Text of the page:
At the last meeting in January, the Grand Marais city council discussed a possible sale of municipal land, climate change and mask mandates.
The final action at the council meeting was a closed session to “develop or consider offers or counter-offers for the sale of city-owned real estate located at 1800 West Highway 61,” which is a lot at the former Tomteboda Resort, now owned by the city. It is west of the city’s public works facility.
The municipal council is authorized to hold a closed session to discuss real estate negotiations. DeCoux said an offer has been made on the property. He told WTIP that during the closed session, council discussed the assessment values and descriptions of the property and worked out what the city believes is an appropriate and fair offer for the city. DeCoux said the information would be shared with the potential buyer and if accepted, the sale would proceed. Otherwise, the matter will appear on another agenda of the city council during another closed session.
Discussion of this property was initiated by former Councilman Tim Kennedy in July 2021. Kennedy completed his term on City Council in December 2020. As a citizen, he suggested the city obtain an appraisal in case any interested buyers would approach the city. At that time, he said he had very tentative plans for a new business, a bike shop, and he said city property might be a good location for that. Kennedy told the city council that if the land came up for sale, he would be interested. Kennedy said that if he was able to acquire the land, he would like to build and operate a bicycle repair business there.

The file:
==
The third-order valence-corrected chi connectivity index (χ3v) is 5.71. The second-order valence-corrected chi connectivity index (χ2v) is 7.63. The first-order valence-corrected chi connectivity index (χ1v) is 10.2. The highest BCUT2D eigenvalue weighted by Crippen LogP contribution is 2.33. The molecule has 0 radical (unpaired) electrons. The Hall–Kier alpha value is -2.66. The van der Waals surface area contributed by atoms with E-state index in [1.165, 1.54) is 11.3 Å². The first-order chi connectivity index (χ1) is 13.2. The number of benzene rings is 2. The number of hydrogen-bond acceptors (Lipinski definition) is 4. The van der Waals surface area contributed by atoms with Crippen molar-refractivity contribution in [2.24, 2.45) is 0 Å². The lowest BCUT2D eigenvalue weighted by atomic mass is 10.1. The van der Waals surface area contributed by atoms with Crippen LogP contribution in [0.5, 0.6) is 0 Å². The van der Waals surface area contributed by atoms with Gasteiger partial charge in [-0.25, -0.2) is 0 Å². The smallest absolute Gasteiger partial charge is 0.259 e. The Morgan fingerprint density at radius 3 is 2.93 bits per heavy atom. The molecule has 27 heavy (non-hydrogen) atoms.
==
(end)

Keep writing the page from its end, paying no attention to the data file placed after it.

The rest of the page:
At that July meeting, the board acknowledged Kennedy’s request and pointed out that there were no plans to sell the lot at this time. However, council has asked city staff to research what needs to be done for a sale of city property to occur. In the follow-up WTIP conversation with Councilor Kelly Swearingen, she reiterated that the lot was not sold at this time. Once a decision has been made on how to sell the lot, it could end up being bought by anyone, Swearingen said, not necessarily Tim Kennedy.
Since then, the only mention of city-owned property was in a December 8, 2021 report by City Administrator Mike Roth who told council the city was awaiting an assessment and engineering for the sewer service before proceeding. start the discussion on the placement of the city. property for sale. Roth told the council that the value will be based on usable space.
According to the League of Minnesota Cities, cities have the power to sell land or buildings they no longer need to anyone except government officials and certain employees. The league states that, in general, a city does not need to obtain public permission to sell land. Land sales are generally not required to use the bidding process.
City issues climate emergency declaration
The meeting began with a public comment period, during which citizens spoke in support of a resolution declaring a climate emergency for the city, both in person and via Zoom. Two young people from the community, Olya Wright and Naomi Tracy, gave a presentation on their concerns about the impacts of climate change.